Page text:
The Presidential Debates Not!
by Fred E. Foldvary, Senior Editor
The two establishment candidates for president of the United States of America will present joint speeches starting September 30, 2004. These are being referred to as 'debates,' but they are not that at all. In a true debate, the parties present their propositions and then confront one another with questions. A true debate is spontaneous, unscripted. The interest and excitement of watching a debate is not knowing how it will progress and turn out.
The joint shows that will be presented by the establishment presidential campaigns are no debates at all. The Democratic and Republican candidates and campaign chiefs have decided the format and contents beforehand: who will participate, what the topics will be, who will be asking the questions. The private commission hosting the events, financed by corporations, is a tool of the campaigns, not an independent organization.
Prior presidential debates were not like that. When Kennedy and Nixon debated in 1960, that was a true, unscripted, confrontation. When the League of Women Voters was hosting the debates, this was an independent organization controlling the format. But then the two establishment parties decided it was in their interest to control the whole process.
The Democratic and Republican parties have created what economists call a 'duopoly,' a domination of the campaigns by two organizations. They receive almost all the government subsidy for political campaigns. They are excluding non-establishment parties, such as the Libertarian and Green parties, from the non-debates, even though these parties are on the ballot in most states. They have conspired, breathed and worked together, to fool the public and the media into thinking there will be debates, when the reality is that this is just a political show.
The establishment candidates are holding these non-debates only because there is a large public demand to have them. Candidates' debates is a strong tradition, and real debates are being held by political candidates throughout the world. U.S. voters want a debate among the candidates for president. It would look bad for the establishment candidates if they refused to have debates.
But the establishment candidates and their campaign chiefs know that politicians can fool most of the people most of the time. They now meet the demand for debates by providing the illusion of debates. The major mass media are parties to this illusion, because they are not going to report that these are fake debates. These will be debates in form, not in substance.
True debates require the following conditions:
Instead, in the non-debates of 2004, the reporters will be asking the questions. The reporters and questions have been screened, so there will be no embarrassing surprises. The pseudo-debaters will then respond to the questions with their pre-programmed scripts that fit the time limits. Most of the public will think that they are watching a debate rather than scripted joint speeches.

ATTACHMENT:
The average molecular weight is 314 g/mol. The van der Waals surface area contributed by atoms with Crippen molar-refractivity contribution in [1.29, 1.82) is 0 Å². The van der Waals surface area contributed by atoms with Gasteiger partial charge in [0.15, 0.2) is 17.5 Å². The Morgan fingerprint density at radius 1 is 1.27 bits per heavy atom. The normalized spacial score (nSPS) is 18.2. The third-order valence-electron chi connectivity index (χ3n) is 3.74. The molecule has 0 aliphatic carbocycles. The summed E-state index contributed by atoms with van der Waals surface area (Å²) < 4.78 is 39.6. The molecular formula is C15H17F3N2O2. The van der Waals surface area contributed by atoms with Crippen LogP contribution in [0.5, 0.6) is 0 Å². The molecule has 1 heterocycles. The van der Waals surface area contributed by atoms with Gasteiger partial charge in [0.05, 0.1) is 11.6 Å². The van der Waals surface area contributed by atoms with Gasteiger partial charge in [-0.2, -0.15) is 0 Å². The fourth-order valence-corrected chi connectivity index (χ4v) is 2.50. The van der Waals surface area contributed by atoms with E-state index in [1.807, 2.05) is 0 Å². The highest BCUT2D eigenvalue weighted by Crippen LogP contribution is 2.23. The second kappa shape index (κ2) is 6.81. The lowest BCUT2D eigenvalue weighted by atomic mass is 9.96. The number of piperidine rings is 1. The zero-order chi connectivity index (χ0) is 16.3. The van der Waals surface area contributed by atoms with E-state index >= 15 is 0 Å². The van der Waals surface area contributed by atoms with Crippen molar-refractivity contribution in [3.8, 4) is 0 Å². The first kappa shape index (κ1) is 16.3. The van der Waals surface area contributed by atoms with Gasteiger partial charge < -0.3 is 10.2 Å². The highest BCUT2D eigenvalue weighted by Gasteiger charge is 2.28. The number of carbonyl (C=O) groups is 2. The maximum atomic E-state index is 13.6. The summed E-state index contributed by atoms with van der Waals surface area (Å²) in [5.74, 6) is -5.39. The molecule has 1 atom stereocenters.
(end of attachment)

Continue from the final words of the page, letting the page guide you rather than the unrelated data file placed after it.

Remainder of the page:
- They are hosted by a neutral, independent organization, not controlled by the parties.
- The debate is open to all candidates who are on the ballots in most states.
- After initial speeches by the candidates, the debaters respond to one another. The moderators do not ask questions, but merely facilitate orderly responses by calling on those who wish to respond to do so. The questions are asked by the debaters, not the moderators or reporters.
These pseudo-debates may have some interest, and the candidates will have different positions on issues. But there will be no true confrontation and challenges, as in a real debate. We will see if any newspapers, television or radio reporters will practice real journalism and report on the reality of the commission and pre-programming, telling us that things are not what they appear to be. Will they report on reality or appearance? Alas, most will report the appearance.
As an economist, I see my main task as understanding and explaining the reality beneath the superficial appearance of issues and events. The task of a true economist is to keep it real. What distinguishes a sophisticated from a naive viewer is the realization that things are not what they appear to be. So you who watch the pseudo-debates should at least have a skeptical eye, knowing that these are illusionary events. And that being the case, what does that tell you about their candidacies and the whole political process?
-- Fred Foldvary
Copyright 2004 by Fred E. Foldvary. All rights reserved. No part of this material may be reproduced or transmitted in any form or by any means, electronic or mechanical, which includes but is not limited to facsimile transmission, photocopying, recording, rekeying, or using any information storage or retrieval system, without giving full credit to Fred Foldvary and The Progress Report.
Across the street from the fake September 30 debate will be a genuine American debate between other presidential candidates! Click here to find out more.
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